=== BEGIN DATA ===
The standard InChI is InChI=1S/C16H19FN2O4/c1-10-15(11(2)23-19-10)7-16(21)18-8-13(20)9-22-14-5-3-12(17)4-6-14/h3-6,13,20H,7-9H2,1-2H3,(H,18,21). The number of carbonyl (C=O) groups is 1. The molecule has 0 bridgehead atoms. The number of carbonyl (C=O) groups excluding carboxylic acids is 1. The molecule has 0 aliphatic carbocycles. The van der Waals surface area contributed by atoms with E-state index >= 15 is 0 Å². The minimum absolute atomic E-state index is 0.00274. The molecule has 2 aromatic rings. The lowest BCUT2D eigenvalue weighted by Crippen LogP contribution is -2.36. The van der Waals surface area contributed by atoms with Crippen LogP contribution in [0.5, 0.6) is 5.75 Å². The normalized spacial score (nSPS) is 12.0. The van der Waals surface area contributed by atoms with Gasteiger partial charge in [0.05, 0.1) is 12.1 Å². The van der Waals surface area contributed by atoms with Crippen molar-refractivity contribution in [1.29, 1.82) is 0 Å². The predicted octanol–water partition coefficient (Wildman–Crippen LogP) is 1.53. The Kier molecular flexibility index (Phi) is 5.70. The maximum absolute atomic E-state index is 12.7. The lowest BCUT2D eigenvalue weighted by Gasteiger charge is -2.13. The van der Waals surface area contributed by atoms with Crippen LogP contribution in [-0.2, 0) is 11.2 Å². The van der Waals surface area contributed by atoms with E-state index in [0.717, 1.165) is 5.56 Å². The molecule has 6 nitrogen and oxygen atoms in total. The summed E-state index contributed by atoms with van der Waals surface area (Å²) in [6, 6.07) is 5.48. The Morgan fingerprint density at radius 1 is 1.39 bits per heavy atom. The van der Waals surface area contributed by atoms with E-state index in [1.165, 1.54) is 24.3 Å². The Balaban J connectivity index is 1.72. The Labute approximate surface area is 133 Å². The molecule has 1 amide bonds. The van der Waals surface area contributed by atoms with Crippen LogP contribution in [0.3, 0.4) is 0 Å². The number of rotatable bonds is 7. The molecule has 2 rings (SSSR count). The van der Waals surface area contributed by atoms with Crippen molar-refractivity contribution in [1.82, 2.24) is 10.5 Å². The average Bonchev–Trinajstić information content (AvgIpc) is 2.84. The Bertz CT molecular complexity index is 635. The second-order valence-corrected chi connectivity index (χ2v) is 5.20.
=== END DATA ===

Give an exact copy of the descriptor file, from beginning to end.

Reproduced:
The standard InChI is InChI=1S/C16H19FN2O4/c1-10-15(11(2)23-19-10)7-16(21)18-8-13(20)9-22-14-5-3-12(17)4-6-14/h3-6,13,20H,7-9H2,1-2H3,(H,18,21). The number of carbonyl (C=O) groups is 1. The molecule has 0 bridgehead atoms. The number of carbonyl (C=O) groups excluding carboxylic acids is 1. The molecule has 0 aliphatic carbocycles. The van der Waals surface area contributed by atoms with E-state index >= 15 is 0 Å². The minimum absolute atomic E-state index is 0.00274. The molecule has 2 aromatic rings. The lowest BCUT2D eigenvalue weighted by Crippen LogP contribution is -2.36. The van der Waals surface area contributed by atoms with Crippen LogP contribution in [0.5, 0.6) is 5.75 Å². The normalized spacial score (nSPS) is 12.0. The van der Waals surface area contributed by atoms with Gasteiger partial charge in [0.05, 0.1) is 12.1 Å². The van der Waals surface area contributed by atoms with Crippen molar-refractivity contribution in [1.29, 1.82) is 0 Å². The predicted octanol–water partition coefficient (Wildman–Crippen LogP) is 1.53. The Kier molecular flexibility index (Phi) is 5.70. The maximum absolute atomic E-state index is 12.7. The lowest BCUT2D eigenvalue weighted by Gasteiger charge is -2.13. The van der Waals surface area contributed by atoms with Crippen LogP contribution in [-0.2, 0) is 11.2 Å². The van der Waals surface area contributed by atoms with E-state index in [0.717, 1.165) is 5.56 Å². The molecule has 6 nitrogen and oxygen atoms in total. The summed E-state index contributed by atoms with van der Waals surface area (Å²) in [6, 6.07) is 5.48. The Morgan fingerprint density at radius 1 is 1.39 bits per heavy atom. The van der Waals surface area contributed by atoms with E-state index in [1.165, 1.54) is 24.3 Å². The Balaban J connectivity index is 1.72. The Labute approximate surface area is 133 Å². The molecule has 1 amide bonds. The van der Waals surface area contributed by atoms with Crippen LogP contribution in [0.3, 0.4) is 0 Å². The number of rotatable bonds is 7. The molecule has 2 rings (SSSR count). The van der Waals surface area contributed by atoms with Crippen molar-refractivity contribution in [1.82, 2.24) is 10.5 Å². The average Bonchev–Trinajstić information content (AvgIpc) is 2.84. The Bertz CT molecular complexity index is 635. The second-order valence-corrected chi connectivity index (χ2v) is 5.20.